“What are you having, Doctor Health?”

“Sausage biscuit. Maybe two.”

Jason clapped him on the shoulder. “My man!”

The line moved forward. They were two cars from the window when the radio beneath the in-dash computer blared. Dispatchers were usually cool, calm, and collected, but this one sounded like a radio shock jock after too many Red Bulls. “All ambulances and fire apparatus, we have an MCI! I repeat, MCI! This is a high-priority call for all ambulances and fire apparatus!”

MCI, short for mass casualty incident. Rob and Jason stared at each other. Plane crash, train crash, explosion, or act of terrorism. It almost had to be one of the four.

“Location is City Center on Marlborough Street, repeat City Center on Marlborough. Once again, this is an MCI with multiple deaths likely. Use caution.”

Rob Martin’s stomach tightened. No one told you to use caution when heading to a crash site or gas explosion. That left an act of terrorism, and it might still be in progress.

Dispatch was going into her spiel again. Jason hit the lights and siren while Rob cranked the wheel and pulled the Freightliner ambo into the lane that skirted the restaurant, clipping the bumper of the car ahead of him. They were just nine blocks from City Center, but if Al-Qaeda was shooting the place up with Kalashnikovs, the only thing they had to fire back with was their trusty external defibrillator.

Jason grabbed the mike. “Copy, Dispatch, this is 23 out of Firehouse 3, ETA just about six minutes.”

Other sirens were rising from other parts of the city, but judging from the sound, Rob guessed their ambo was closest to the scene. A cast iron light had begun creeping into the air, and as they wheeled out of McDonald’s and onto Upper Marlborough, a gray car knitted itself out of the gray fog, a big sedan with a dented hood and badly rusted grille. For a moment the HD headlights, on high beam, were pointed straight at them. Rob hit the dual air-horns and swerved. The car—it looked like a Mercedes, although he couldn’t be sure—slewed back into its own lane and was then nothing but taillights dwindling into the fog.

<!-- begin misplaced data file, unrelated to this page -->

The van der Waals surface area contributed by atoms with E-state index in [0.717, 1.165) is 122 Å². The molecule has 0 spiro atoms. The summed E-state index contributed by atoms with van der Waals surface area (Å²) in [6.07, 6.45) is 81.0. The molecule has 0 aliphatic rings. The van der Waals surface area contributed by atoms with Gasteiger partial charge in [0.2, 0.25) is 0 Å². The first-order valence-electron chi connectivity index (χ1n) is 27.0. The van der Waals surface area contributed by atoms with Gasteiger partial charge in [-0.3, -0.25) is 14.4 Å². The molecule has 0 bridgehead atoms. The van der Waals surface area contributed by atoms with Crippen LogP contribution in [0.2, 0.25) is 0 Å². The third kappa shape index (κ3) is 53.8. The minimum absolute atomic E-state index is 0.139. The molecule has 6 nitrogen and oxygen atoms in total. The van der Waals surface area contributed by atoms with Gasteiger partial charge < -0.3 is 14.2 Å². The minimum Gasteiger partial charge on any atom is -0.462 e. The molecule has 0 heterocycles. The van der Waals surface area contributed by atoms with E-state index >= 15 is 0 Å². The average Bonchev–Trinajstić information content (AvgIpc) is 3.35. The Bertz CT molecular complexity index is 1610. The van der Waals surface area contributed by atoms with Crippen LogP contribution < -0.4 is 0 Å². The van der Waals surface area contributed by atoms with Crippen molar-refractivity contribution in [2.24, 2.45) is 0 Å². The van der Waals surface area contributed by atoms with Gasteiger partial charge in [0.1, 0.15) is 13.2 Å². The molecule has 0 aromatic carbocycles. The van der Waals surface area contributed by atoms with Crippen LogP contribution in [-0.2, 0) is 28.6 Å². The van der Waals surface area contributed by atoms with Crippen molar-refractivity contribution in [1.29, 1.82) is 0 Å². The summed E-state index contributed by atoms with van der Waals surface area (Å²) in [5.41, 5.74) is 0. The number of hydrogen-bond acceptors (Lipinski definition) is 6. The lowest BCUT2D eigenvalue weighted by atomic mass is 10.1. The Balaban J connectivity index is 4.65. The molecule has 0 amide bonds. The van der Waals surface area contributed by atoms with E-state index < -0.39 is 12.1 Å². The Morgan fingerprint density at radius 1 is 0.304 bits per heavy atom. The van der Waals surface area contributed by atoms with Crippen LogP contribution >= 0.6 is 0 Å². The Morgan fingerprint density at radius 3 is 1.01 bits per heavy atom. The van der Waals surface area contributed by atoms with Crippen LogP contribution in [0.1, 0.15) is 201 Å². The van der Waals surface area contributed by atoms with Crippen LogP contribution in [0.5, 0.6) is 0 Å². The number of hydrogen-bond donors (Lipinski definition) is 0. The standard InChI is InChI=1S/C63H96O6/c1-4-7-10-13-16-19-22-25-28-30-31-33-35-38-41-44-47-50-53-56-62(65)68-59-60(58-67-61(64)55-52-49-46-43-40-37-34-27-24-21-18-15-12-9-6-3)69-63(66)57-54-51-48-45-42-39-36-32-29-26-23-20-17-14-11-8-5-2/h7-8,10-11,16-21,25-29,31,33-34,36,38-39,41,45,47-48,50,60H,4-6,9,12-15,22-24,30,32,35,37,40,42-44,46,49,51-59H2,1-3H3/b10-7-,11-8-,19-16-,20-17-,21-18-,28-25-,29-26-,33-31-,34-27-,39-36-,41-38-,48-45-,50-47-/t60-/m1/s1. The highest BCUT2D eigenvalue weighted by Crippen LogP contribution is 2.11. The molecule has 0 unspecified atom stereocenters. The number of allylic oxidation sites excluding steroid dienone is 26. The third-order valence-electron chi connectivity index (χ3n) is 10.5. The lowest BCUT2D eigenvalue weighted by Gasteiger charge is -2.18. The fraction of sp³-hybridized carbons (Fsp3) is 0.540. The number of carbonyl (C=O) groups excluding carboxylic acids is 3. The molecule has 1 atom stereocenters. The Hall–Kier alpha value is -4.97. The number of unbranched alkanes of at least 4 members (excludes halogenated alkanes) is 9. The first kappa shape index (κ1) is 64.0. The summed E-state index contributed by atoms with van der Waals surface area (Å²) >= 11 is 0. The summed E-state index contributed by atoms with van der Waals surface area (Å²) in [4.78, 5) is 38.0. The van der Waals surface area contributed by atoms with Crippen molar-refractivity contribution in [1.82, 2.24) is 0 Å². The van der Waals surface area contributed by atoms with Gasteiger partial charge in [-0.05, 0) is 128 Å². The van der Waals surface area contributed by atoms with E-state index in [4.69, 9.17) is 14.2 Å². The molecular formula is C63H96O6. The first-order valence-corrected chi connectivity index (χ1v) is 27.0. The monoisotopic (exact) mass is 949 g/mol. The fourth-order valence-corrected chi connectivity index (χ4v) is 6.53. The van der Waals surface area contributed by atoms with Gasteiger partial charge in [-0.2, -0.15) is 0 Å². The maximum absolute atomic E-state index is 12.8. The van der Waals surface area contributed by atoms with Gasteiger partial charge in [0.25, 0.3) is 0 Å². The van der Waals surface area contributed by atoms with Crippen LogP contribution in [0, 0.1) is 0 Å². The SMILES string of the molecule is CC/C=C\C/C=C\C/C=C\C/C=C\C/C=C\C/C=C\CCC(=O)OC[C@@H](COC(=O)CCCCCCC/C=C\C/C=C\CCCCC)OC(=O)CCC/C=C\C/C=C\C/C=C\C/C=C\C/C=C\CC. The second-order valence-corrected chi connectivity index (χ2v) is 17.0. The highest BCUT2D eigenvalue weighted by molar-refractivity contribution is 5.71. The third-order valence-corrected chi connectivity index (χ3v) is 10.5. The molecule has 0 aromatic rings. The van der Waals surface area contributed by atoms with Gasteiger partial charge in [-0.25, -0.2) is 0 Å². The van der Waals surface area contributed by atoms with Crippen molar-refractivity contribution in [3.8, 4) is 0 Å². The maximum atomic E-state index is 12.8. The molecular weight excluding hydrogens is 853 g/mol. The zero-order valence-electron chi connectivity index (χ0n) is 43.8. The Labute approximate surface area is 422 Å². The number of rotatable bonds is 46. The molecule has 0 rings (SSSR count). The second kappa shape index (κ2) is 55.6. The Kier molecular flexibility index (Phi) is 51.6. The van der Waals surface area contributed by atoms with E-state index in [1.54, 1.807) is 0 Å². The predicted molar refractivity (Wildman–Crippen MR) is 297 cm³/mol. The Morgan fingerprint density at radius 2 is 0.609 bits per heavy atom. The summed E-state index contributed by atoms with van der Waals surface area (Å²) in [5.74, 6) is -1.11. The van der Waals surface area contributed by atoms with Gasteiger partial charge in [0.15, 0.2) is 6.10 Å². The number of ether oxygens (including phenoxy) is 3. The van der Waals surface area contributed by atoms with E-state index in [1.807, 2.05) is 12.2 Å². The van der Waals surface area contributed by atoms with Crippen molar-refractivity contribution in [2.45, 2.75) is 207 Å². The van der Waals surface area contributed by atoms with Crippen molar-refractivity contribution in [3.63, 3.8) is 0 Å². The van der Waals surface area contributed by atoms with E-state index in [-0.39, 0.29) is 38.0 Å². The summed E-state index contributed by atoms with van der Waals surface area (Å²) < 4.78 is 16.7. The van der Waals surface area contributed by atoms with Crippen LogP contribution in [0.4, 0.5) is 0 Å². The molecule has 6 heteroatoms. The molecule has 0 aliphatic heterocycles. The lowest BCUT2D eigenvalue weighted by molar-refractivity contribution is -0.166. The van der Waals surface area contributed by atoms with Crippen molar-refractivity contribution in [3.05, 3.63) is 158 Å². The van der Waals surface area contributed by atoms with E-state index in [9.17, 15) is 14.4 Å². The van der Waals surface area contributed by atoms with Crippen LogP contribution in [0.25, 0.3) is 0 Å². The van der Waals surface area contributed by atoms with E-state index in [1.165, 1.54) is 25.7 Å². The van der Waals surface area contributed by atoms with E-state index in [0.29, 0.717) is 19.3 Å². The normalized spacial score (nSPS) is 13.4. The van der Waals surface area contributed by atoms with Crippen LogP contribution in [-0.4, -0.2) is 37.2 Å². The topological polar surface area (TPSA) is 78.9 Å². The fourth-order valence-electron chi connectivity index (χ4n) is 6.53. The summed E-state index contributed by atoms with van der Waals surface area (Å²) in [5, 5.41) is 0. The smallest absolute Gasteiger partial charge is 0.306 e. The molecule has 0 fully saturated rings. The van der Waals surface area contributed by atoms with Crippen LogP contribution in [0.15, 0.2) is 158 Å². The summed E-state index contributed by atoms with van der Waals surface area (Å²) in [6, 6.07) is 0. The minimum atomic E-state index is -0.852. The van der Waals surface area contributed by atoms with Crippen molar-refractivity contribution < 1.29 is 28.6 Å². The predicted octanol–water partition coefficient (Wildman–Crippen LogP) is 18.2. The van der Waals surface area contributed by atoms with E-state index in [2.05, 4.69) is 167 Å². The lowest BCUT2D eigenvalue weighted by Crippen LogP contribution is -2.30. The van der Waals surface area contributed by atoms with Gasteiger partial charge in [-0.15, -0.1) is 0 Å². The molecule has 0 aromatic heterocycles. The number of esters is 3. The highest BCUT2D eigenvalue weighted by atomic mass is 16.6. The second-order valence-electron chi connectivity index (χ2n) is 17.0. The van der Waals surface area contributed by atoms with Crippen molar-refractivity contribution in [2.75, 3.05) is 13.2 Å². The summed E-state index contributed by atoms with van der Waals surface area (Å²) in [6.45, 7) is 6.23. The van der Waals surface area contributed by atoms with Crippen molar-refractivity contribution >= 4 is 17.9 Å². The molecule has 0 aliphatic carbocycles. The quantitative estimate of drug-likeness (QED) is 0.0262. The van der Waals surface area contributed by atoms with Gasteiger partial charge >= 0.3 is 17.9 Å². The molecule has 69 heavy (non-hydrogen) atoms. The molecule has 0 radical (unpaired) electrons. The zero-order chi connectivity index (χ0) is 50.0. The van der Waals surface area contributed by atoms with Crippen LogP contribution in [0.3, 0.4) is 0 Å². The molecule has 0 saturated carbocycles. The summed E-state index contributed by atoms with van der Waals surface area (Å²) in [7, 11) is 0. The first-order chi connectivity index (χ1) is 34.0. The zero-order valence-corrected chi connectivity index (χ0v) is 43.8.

“Jesus Christ, that was close,” Jason said. “Don’t suppose you got the license plate?”

“No.” Rob’s heart was beating so hard he could feel it pulsing on both sides of his throat. “I was busy saving our lives. Listen, how can there be multiple casualties at City Center? God isn’t even up yet. It’s gotta be closed.”

“Could’ve been a bus crash.”

“Try again. They don’t start running until six.”

Sirens. Sirens everywhere, beginning to converge like blips on a radar screen. A police car went bolting past them, but so far as Rob could tell, they were still ahead of the other ambos and fire trucks.

Which gives us a chance to be the first to get shot or blown up by a mad Arab shouting Allahu akbar, he thought. How nice for us.

But the job was the job, so he swung onto the steep drive leading up to the main city administration buildings and the butt-ugly auditorium where he’d voted until moving out to the suburbs.

“Brake!” Jason screamed. “Jesus-fuck, Robbie, BRAKE!”

Scores of people were coming at them from the fog, a few sprinting nearly out of control because of the incline. Some were screaming. One guy fell down, rolled, picked himself up, and ran on with his torn shirttail flapping beneath his jacket. Rob saw a woman with shredded hose, bloody shins, and only one shoe. He came to a panic stop, the nose of the ambo dipping, unsecured shit flying. Meds, IV bottles, and needle packs from a cabinet left unsecured—a violation of protocol—became projectiles. The stretcher they hadn’t had to use for Mr. Galen bounced off one wall. A stethoscope found the pass-through, smacked the windshield, and fell onto the center console.